Principled Creators and Consumers of Online Content

A few weeks ago I attending the, “School Libraries in a Global Context” workshop facilitated by Dianne McKenzie in Seoul. It was a great opportunity to learn, connect with people in different contexts and share ideas. I had been thinking about how to introduce and reinforce the idea of academic honesty to primary aged students in a more engaging way and this workshop provided me with a variety of ideas that I thought I could utilize.

Authentically developing the ATL skills associated with academic honesty is challenging. In the past, I have found that the children understand the concept of academic honesty; but, are not necessarily motivated to modify their practices to acknowledge sources. An idea that Dianne suggested involved the children creating something then another child receiving the accolades for the creation. I thought I could modify this idea to my context. The Grade 5 children were recently introduced to the Morning Calm Medal, which is an annual book award created by teacher librarians at international schools in Korea. Upon entering the library I provided the students with this challenge:

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They were provided with the appropriate resources and given a very short time frame to complete the task. The students were excited and completely engaged in the design process. After the allotted time they were required to write their name on the completed badge and I selected the four best as winners.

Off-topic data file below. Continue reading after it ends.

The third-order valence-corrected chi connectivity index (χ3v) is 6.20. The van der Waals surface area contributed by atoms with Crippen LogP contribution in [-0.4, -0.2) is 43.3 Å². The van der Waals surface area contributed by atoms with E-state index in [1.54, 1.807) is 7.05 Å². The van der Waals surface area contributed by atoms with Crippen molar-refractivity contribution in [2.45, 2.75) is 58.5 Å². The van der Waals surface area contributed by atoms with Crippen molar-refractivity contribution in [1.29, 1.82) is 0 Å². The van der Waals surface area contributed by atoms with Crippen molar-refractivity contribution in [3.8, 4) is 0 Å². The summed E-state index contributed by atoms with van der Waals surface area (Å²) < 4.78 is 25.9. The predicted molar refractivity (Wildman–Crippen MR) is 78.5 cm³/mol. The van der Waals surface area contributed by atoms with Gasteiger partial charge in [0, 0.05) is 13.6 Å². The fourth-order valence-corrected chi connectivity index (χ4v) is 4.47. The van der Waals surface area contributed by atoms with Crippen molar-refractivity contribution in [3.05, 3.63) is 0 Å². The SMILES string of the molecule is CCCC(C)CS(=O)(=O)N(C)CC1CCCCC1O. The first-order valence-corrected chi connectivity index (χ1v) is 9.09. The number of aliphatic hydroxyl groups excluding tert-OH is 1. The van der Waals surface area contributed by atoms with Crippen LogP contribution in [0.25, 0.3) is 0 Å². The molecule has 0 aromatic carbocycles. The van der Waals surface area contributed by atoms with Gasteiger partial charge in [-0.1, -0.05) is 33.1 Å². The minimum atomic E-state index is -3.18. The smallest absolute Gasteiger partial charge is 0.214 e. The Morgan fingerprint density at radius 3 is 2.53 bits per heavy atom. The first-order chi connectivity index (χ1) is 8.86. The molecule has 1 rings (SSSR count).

I photographed the winning badges after crossing out the creators name and replacing it with mine. I then posted this tweet:

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And shared the post with the children. The reaction to the post included:

  • Lots of giggles.
  • Annoyance.
  • “You made a mistake.”
  • “You stole my work!”
  • “That is not fair!”
  • “Why did you change the name?”

I responded by telling the children that because I had taken the photos of the work and it was me that had created the tweet it was okay to say that the work belonged to me. This provoked a great discussion about ownership and sharing permission. I linked this conversation to their individual blogs and posed this question: How is what I did different to the way you share images and photographs on your blogs?

As a group we then explored our roles as creators and consumers of digital content:

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The initial provocation enabled the students to connect with the idea of acknowledging their sources and the importance of this in terms of being a principled creator of digital content. They are returning to their individual blogs to identify the source of their images. The next will require them to reflect on and acknowledge where they find information.